Institutional members access full text with Ovid®

Share this article on:

Cancer Risk from Bone Morphogenetic Protein Exposure in Spinal Arthrodesis

Kelly, Mick P. BS; Savage, Jason W. MD; Bentzen, Søren M. PhD; Hsu, Wellington K. MD; Ellison, Scott A. MBA; Anderson, Paul A. MD

Journal of Bone & Joint Surgery - American Volume: 3 September 2014 - Volume 96 - Issue 17 - p 1417–1422
doi: 10.2106/JBJS.M.01190
Scientific Articles
Supplementary Content
Disclosures

Background: The U.S. Food and Drug Administration reported a higher incidence of cancer in patients who had spinal arthrodesis and were exposed to a high dose of recombinant human bone morphogenetic protein-2 (rhBMP-2) compared with the control group in a randomized controlled trial. The purpose of this study was to determine the risk of cancer after spinal arthrodesis with BMP.

Methods: We retrospectively analyzed the incidence of cancer in 467,916 Medicare patients undergoing spinal arthrodesis from 2005 to 2010. Patients with a preexisting diagnosis of cancer were excluded. The average follow-up duration was 2.85 years for the BMP group and 2.94 years for the control group. The main outcome measure was the relative risk of developing new malignant lesions after spinal arthrodesis with or without exposure to BMP.

Results: The relative risk of developing cancer after BMP exposure was 0.938 (95% confidence interval [95% CI]: 0.913 to 0.964), which was significant. In the BMP group, 5.9% of the patients developed an invasive cancer compared with 6.5% of the patients in the control group. The relative risk of developing cancer after BMP exposure was 0.98 in males (95% CI: 0.94 to 1.02) and 0.93 (95% CI: 0.90 to 0.97) in females. The control group showed a higher incidence of each type of cancer except pancreatic cancer.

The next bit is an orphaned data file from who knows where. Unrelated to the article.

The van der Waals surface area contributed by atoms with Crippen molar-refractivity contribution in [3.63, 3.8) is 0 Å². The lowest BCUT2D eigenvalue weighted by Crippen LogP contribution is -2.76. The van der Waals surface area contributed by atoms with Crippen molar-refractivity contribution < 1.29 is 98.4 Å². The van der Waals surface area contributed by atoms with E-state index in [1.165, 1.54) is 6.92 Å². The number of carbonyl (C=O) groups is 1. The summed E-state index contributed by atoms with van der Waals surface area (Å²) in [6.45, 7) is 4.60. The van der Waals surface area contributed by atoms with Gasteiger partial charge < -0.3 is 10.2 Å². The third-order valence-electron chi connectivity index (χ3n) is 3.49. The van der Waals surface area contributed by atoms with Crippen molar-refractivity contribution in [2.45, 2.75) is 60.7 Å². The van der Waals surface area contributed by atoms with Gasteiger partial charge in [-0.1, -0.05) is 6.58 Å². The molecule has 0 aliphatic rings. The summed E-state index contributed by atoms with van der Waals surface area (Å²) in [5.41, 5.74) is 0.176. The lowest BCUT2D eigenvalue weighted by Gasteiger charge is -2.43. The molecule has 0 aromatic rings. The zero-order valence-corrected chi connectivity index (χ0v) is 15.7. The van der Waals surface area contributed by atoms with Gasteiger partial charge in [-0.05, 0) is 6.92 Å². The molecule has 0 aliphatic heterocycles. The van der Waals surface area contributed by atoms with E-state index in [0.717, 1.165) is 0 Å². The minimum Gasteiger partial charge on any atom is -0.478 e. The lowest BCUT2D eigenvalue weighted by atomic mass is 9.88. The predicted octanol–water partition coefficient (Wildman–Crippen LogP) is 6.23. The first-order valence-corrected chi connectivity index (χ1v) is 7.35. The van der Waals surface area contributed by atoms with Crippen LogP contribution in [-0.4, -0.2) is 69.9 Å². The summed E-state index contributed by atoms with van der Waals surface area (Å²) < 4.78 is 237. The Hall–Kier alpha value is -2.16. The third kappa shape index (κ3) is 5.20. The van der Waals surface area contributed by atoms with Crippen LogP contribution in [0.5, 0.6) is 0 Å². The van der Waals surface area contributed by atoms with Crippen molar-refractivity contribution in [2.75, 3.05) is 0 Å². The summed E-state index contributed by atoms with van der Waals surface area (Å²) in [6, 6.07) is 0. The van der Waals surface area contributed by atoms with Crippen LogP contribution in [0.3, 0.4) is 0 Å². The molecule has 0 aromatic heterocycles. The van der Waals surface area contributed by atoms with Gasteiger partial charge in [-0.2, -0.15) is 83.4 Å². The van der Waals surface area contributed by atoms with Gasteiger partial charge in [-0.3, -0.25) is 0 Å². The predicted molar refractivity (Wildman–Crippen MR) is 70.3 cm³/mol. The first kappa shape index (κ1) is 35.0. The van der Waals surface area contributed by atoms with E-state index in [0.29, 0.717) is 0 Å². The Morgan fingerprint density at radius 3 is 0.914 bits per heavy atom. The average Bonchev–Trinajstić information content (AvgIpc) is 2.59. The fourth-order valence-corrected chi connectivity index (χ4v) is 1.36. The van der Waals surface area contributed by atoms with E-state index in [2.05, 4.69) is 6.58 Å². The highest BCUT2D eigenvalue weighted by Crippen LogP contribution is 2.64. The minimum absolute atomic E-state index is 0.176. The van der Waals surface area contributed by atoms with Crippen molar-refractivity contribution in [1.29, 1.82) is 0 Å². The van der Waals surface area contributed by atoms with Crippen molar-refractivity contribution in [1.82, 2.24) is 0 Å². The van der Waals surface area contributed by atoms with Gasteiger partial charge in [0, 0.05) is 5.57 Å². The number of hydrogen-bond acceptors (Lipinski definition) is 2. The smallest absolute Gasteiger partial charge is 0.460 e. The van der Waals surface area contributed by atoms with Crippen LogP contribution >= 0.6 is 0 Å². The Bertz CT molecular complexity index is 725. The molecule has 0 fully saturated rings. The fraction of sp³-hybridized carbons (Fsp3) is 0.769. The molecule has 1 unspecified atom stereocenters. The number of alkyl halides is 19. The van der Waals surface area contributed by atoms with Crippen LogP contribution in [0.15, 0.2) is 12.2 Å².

Conclusions: Recent clinical use of BMP was not associated with a detectable increase in the risk of cancer within a mean 2.9-year time window.

Level of Evidence: Therapeutic Level III. See Instructions for Authors for a complete description of levels of evidence.

1Department of Orthopedics and Rehabilitation, University of Wisconsin School of Medicine and Public Health, UWMF Centennial Building, 1685 Highland Avenue, 6th Floor, Madison, WI 53705-2281. E-mail address for M.P. Kelly: Mpkelly3@wisc.edu. E-mail address for P.A. Anderson: Anderson@ortho.wisc.edu

2Department of Orthopaedic Surgery, Northwestern University Feinberg School of Medicine, NMH/Arkes Family Pavilion 13th Floor, 676 North Saint Clair, Chicago, IL 60611. E-mail address for J.W. Savage: jsavage@nmff.org. E-mail address for W.K. Hsu: whsu@nmff.org

3Departments of Human Oncology, Medical Physics, and Biostatistics and Medical Informatics, University of Wisconsin School of Medicine and Public Health, K4/314 Clinical Sciences Center, 600 Highland Avenue, Madison, WI 53792-4675. E-mail address: Bentzen@humonc.wisc.edu

4PearlDiver Technologies, Inc., P.O. Box 1765, Warsaw, IN 46581. E-mail address: scott@pearldiverinc.com

Copyright 2014 by The Journal of Bone and Joint Surgery, Incorporated
You currently do not have access to this article

To access this article: